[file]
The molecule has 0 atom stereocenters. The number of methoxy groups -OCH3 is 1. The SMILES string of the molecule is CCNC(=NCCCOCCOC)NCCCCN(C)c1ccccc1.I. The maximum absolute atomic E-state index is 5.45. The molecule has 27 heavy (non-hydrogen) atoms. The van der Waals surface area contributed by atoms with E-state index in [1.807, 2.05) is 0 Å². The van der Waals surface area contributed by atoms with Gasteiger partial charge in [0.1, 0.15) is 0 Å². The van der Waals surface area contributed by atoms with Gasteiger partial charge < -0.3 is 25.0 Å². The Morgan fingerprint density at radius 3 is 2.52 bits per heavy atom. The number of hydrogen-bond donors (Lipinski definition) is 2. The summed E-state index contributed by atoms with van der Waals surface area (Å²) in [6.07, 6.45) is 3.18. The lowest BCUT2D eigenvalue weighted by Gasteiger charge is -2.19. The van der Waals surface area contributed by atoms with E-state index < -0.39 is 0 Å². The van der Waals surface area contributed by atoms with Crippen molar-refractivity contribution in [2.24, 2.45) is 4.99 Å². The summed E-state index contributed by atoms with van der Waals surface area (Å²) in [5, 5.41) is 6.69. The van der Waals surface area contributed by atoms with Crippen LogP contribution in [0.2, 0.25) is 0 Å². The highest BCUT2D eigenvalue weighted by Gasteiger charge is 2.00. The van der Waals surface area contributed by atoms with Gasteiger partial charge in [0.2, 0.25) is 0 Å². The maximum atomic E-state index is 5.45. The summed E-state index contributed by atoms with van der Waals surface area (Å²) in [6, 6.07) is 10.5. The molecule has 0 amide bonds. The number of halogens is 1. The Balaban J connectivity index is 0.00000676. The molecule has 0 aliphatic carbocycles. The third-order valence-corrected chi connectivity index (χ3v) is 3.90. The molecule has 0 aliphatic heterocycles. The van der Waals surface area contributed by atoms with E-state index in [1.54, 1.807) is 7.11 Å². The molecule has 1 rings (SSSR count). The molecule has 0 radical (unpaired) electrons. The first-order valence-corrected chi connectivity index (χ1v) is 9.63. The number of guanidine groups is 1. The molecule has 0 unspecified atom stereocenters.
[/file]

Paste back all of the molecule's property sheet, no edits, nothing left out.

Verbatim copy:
The molecule has 0 atom stereocenters. The number of methoxy groups -OCH3 is 1. The SMILES string of the molecule is CCNC(=NCCCOCCOC)NCCCCN(C)c1ccccc1.I. The maximum absolute atomic E-state index is 5.45. The molecule has 27 heavy (non-hydrogen) atoms. The van der Waals surface area contributed by atoms with E-state index in [1.807, 2.05) is 0 Å². The van der Waals surface area contributed by atoms with Gasteiger partial charge in [0.1, 0.15) is 0 Å². The van der Waals surface area contributed by atoms with Gasteiger partial charge < -0.3 is 25.0 Å². The Morgan fingerprint density at radius 3 is 2.52 bits per heavy atom. The number of hydrogen-bond donors (Lipinski definition) is 2. The summed E-state index contributed by atoms with van der Waals surface area (Å²) in [6.07, 6.45) is 3.18. The lowest BCUT2D eigenvalue weighted by Gasteiger charge is -2.19. The van der Waals surface area contributed by atoms with E-state index < -0.39 is 0 Å². The van der Waals surface area contributed by atoms with Crippen molar-refractivity contribution in [2.24, 2.45) is 4.99 Å². The summed E-state index contributed by atoms with van der Waals surface area (Å²) in [5, 5.41) is 6.69. The van der Waals surface area contributed by atoms with Crippen LogP contribution in [0.2, 0.25) is 0 Å². The highest BCUT2D eigenvalue weighted by Gasteiger charge is 2.00. The van der Waals surface area contributed by atoms with Gasteiger partial charge in [0.2, 0.25) is 0 Å². The maximum atomic E-state index is 5.45. The summed E-state index contributed by atoms with van der Waals surface area (Å²) in [6, 6.07) is 10.5. The molecule has 0 amide bonds. The number of halogens is 1. The Balaban J connectivity index is 0.00000676. The molecule has 0 aliphatic carbocycles. The third-order valence-corrected chi connectivity index (χ3v) is 3.90. The molecule has 0 aliphatic heterocycles. The van der Waals surface area contributed by atoms with E-state index in [1.54, 1.807) is 7.11 Å². The molecule has 1 rings (SSSR count). The molecule has 0 radical (unpaired) electrons. The first-order valence-corrected chi connectivity index (χ1v) is 9.63. The number of guanidine groups is 1. The molecule has 0 unspecified atom stereocenters.